Chapter 2 discusses Amoghavajra’s rise to influence in relation to the rites of the Tang “imperial religion.” This is not an emic category (that is, Chinese did not have an equivalent term such as this, nor did they think of their country as an “empire”). As part of this discussion, Goble introduces the specific ritual for the winter solstice, citing the Jiu Tang shu 舊唐書 (JTS 21.820). He states that “the twelve zodiacal constellations” were enshrined on the altar, which sparked my interest, since I did not think that the zodiacal deities were incorporated into the state rituals at this point in Chinese history (the zodiac signs—Aries, Taurus, etc.—originated in Mesopotamia and were initially transmitted into China via Buddhism) (p. 62). However, upon reading the original source, I did not see any reference to zodiacal signs or constellations but only to the twenty-eight lunar stations (ershiba xiu 二十八宿). Goble also mentions Tianyi 天一 and Taiyi 太一, but I do not see these in the original Chinese text. This sort of imaginative or otherwise defective interpretation of the primary source is misleading.

Chapter 3 discusses Esoteric Buddhism and warfare, topics with which Amoghavajra was evidently familiar. Here we find extensive documentation of ritual forms used in the Tang military, including Buddhist and Daoist sources that are connected to Amoghavajra. Extensive details are provided for this topic. Goble argues that “Amoghavajra’s meteoric ascent was largely the result of two essential and related factors” (p. 95). He cites the An Lushan rebellion and Amoghavajra’s subjugation rituals with which he was believed to subdue and kill enemies. Although many details are given to argue for these two points, I would argue that it was not strictly Amoghavajra’s abilities in spellcraft that facilitated his rise in elite society. Amoghavajra’s career during this period included other activities, most notable was his compilation and formulation of Indian astrology for implementation within a Chinese environment. The relevant text in question is listed in the bibliography of Chinese Esoteric Buddhism as Wenshushili pusa jizhu xiansuo shuo jixiong shiri shan’e suyao jing 文殊師利菩薩及諸仙所說吉凶時日善惡宿曜經 (T 1299), but 宿 (lunar lodge or constellation) is xiu and not su (in other words, Xiuyao jing, not Suyao jing). Goble does not seem to discuss this text in his book, despite its professional and political significance in Amoghavajra’s life. This text was first drafted in 759, with a subsequent revision in 764. These were the years that Amoghavajra’s career as a court cleric flourished. We should note that the edition of the Xiuyao jing in the Taishō canon is not the original version produced by Amoghavajra. The main body of the text also defers to Indian or Sino-Indian astronomers resident in the capital, namely, the Kāśyapa and Gautama families, and the monk Kumāra[9]. In light of these facts, to suggest Amoghavajra rose to prominence on a wave of violent magic unduly modifies his image toward that angle. Amoghavajra was also involved in astrology and astronomy to some extent.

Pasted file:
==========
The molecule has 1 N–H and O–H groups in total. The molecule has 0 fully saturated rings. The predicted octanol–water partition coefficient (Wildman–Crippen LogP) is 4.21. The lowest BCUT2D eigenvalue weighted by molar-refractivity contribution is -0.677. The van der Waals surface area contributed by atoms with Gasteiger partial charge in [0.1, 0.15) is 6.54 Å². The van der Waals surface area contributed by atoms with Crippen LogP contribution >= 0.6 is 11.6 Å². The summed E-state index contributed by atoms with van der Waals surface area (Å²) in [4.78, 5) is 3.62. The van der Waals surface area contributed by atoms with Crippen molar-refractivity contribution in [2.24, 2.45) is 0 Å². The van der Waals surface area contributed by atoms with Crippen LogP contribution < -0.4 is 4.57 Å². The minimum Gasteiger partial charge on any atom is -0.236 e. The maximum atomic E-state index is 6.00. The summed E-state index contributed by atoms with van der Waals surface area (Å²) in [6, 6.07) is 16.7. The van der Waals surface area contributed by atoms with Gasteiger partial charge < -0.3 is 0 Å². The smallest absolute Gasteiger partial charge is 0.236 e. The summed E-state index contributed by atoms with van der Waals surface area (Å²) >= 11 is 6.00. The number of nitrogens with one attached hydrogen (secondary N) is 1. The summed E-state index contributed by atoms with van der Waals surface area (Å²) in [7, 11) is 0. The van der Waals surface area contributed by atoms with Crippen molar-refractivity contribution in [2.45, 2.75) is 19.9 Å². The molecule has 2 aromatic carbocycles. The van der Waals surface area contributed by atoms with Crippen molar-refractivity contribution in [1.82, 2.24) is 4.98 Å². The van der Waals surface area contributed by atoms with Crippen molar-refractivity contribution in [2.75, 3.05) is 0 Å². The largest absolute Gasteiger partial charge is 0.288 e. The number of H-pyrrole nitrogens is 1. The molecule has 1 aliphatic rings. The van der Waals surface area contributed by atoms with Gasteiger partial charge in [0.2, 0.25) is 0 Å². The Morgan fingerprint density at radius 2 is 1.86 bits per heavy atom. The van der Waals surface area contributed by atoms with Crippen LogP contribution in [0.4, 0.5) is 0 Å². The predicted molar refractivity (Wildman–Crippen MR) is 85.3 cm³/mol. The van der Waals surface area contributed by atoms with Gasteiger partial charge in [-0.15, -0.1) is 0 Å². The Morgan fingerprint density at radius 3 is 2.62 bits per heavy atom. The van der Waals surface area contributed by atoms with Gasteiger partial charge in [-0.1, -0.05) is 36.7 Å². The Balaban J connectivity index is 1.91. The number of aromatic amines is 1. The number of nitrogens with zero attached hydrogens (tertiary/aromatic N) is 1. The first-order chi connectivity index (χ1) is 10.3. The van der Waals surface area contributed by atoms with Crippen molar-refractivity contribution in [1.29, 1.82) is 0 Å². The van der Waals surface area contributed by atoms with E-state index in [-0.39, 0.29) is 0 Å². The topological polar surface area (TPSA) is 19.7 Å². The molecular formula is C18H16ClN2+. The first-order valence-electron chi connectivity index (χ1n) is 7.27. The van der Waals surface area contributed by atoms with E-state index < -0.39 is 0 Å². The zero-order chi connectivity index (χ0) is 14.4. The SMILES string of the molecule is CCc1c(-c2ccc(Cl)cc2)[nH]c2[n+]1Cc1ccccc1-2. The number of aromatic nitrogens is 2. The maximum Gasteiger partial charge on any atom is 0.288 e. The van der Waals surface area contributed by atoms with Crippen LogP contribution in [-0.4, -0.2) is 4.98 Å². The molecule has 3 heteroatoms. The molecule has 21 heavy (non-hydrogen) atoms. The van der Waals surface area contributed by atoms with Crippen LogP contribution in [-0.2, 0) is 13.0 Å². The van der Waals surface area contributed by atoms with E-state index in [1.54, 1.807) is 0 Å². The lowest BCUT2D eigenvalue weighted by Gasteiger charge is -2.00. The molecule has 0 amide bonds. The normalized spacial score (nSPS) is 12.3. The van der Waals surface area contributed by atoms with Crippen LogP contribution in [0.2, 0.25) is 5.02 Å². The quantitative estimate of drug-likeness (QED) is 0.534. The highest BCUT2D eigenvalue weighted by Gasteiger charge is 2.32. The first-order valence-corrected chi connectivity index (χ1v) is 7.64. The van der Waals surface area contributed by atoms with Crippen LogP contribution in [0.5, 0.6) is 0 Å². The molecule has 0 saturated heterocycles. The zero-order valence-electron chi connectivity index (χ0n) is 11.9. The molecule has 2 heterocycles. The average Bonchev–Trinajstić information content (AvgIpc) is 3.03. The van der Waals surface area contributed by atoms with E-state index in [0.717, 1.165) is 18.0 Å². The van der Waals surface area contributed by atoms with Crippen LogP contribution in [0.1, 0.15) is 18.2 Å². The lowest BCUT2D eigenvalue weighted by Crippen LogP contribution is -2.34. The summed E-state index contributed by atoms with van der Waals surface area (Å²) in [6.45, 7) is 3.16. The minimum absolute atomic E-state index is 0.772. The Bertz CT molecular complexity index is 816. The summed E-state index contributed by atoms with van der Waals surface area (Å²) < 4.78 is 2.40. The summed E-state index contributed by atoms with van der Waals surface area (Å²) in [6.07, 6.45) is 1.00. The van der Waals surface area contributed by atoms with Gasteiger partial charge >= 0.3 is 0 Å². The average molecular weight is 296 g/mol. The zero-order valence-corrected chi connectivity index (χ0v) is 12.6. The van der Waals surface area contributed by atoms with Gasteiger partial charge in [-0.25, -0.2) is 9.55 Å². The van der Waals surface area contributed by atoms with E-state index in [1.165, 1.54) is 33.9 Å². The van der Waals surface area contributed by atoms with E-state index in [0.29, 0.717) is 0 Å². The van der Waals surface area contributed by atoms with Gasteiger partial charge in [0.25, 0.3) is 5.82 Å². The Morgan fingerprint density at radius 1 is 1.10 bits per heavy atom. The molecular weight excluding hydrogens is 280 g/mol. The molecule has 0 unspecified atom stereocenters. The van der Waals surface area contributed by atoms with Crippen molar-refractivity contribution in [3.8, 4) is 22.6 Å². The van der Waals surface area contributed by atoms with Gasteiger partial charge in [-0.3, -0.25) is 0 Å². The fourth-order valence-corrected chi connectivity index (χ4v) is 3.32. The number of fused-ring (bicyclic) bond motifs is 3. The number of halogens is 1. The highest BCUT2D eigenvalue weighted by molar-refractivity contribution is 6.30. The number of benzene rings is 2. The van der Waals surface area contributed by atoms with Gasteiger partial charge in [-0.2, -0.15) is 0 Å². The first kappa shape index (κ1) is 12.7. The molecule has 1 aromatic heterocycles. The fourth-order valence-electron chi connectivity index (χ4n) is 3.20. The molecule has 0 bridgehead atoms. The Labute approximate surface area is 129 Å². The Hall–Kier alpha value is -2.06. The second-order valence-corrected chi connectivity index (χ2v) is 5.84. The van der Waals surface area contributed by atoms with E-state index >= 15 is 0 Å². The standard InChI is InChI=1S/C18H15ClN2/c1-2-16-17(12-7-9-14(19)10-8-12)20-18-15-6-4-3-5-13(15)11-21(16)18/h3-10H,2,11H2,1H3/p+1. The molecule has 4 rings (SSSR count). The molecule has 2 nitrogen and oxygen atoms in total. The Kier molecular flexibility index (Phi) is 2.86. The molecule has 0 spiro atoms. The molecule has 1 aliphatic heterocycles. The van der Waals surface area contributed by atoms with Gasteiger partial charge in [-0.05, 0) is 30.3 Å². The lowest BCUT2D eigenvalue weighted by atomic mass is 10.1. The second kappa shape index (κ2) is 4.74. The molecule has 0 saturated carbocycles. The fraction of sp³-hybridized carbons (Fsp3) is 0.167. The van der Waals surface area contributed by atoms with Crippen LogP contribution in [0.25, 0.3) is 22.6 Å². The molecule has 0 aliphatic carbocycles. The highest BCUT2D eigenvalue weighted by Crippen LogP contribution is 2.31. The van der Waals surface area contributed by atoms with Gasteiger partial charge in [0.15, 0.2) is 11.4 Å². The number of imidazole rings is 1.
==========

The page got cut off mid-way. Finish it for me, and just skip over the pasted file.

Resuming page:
Goble argues that “in Esoteric Buddhism, standard ethical proscriptions and prescriptions for both monastic Buddhists and lay practitioners were effectively subordinated to an ethic of power” (p. 128). This ethical flexibility described here was not necessarily an innovation of Amoghavajra. We can point to the work of the Huayan patriarch Fazang 法藏 (643–712), namely, his commentary on the bodhisattva precepts: Fanwangjing pusa jieben shu 梵網經菩薩戒本疏 (T 1813). Fazang often cited the Yogācārabhūmi 瑜伽論 (T 1579), which gives the bodhisattva a great deal of ethical flexibility to carry out acts of theft and even homicide if circumstances permit. Such acts performed out of compassion generate merit according to said text (T 1579, 30: 517b6-17). Fazang’s commentary allows for the production of weapons and subduing of unruly sentient beings (T 1813, 40: 639b5-9). In light of this, the argument that Amoghavajra’s system of Buddhism was subordinated to an ethic of power appears overstated and not entirely justified.

This sets the stage for chapter 4, which deals with Amoghavajra’s relationships with various elite figures, including the emperors and other prominent men. Goble goes into great detail about the changes the Tang government saw during the years of Amoghavajra’s career. He also outlines biographical details of the people with whom Amoghavajra interacted, with reference to the dynastic histories and other sources. Chapter 5 addresses the institutional establishment of Esoteric Buddhism. Goble asserts an argument made throughout earlier chapters, that “Amoghavajra represented his teaching as a new teaching, one that was not known in China until he transmitted what he had received in southern India” (p. 174). Chapter 6 of Chinese Esoteric Buddhism explores the legacy of Amoghavajra. This chapter also extends into discussions of how Zanning 贊寧 (920–1001) in particular shaped contemporary and also modern understandings of Amoghavajra and his Esoteric Buddhism.